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President Jacob Zuma, South Africa’s president until 14 February 2018, resigned on Valentine’s Day, putting an end to nine years of his scandal-marred administration (Mbatha, Cohen and Vecchiatto, 2018). South African newspaper headlines were ablaze with headings such as “Gone at Last.” Zapiro, a well-known and popular cartoonist, published a cartoon “End of an Error.” History will not be kind to Jacob Zuma’s legacy.
Cyril Ramaphosa was sworn in as president on 15 February 2018. Markets cheered the transition of power. Generally speaking, Ramaphosa enjoys a lot of support amongst South Africans from all walks of life. Ramaphosa is widely expected to adopt business-friendly policies, prompting the rand to rise more than any other currency against the dollar since his election as ANC president on 18 December 2017. His election as president of the ANC was by no means a sure thing, given his relative small margin of victory (2440 against 2261) over his main opposition, former president Zuma’s ex-wife, Nkosazana Dlamini-Zuma.
Ramaphosa has a number of serious challenges to deal with. Both the NEC and the Top 6 are deeply divided. The cabinet he inherited from Zuma is perceived to be corrupt and inefficient. Many are looking at the politically sensitive position of Minister of Finance. Malusi Gigaba was brought in by Zuma to replace the respected Pravin Gordhan. Gigaba in turn, does not enjoy the same respect by a long shot. Gigaba’s challenge is that in addition to doubts as to his skills, character and integrity, his boss knows more about running an economy than he does.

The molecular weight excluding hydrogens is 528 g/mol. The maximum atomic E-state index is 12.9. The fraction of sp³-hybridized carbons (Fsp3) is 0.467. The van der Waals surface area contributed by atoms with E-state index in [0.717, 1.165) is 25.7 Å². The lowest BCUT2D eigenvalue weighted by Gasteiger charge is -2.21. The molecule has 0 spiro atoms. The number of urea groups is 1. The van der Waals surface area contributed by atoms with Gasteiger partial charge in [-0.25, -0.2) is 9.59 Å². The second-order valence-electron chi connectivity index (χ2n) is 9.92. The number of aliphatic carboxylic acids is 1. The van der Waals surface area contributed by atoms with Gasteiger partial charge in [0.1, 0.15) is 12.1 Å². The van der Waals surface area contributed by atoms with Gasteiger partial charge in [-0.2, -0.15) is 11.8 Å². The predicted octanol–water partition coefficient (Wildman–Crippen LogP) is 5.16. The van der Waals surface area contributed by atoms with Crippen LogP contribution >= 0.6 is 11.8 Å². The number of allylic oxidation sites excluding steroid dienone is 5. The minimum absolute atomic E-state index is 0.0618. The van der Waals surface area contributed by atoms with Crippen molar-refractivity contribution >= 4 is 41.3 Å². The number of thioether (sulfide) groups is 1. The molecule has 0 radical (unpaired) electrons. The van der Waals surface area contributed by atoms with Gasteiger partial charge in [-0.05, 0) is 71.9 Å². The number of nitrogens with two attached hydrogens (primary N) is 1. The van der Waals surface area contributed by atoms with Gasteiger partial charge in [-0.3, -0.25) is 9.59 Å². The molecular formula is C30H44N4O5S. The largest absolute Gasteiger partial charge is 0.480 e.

Ramaphosa has also inherited a number of state-owned enterprises that are bleeding cash, with executive teams that are perceived to be corrupt and inefficient. The international ratings agencies are watching South Africa with hawk eyes, after two of them have downgraded South Africa to junk bond status. Ramaphosa has also inherited an economy that is growing at below 1%. As a matter of fact, growth has averaged just 1.6% a year since Zuma took office in 2009, undermined partly by a series of policy missteps and inappropriate appointments that rocked investor and business confidence. We will probably see Ramaphosa embarking upon a Fabian strategy and blitzkrieg tactics – decisive actions spread over a long period of time. He will need to ensure that the global investment community are convinced by his actions that he has South Africa’s best interests at heart.
Ramaphosa’s State of the Nation address created a good vibe towards South Africa. Unfortunately, the Budget Address of his Minister of Finance, Malusi Gigaba, has done some damage to the expectations he created.
The road ahead is not going to be an easy one. One positive for the ANC is that Zuma’s departure gives Ramaphosa more time to convince voters before elections in 2019 that he’s committed to meeting his pledges to rebuild a battered economy and clamp down on corruption.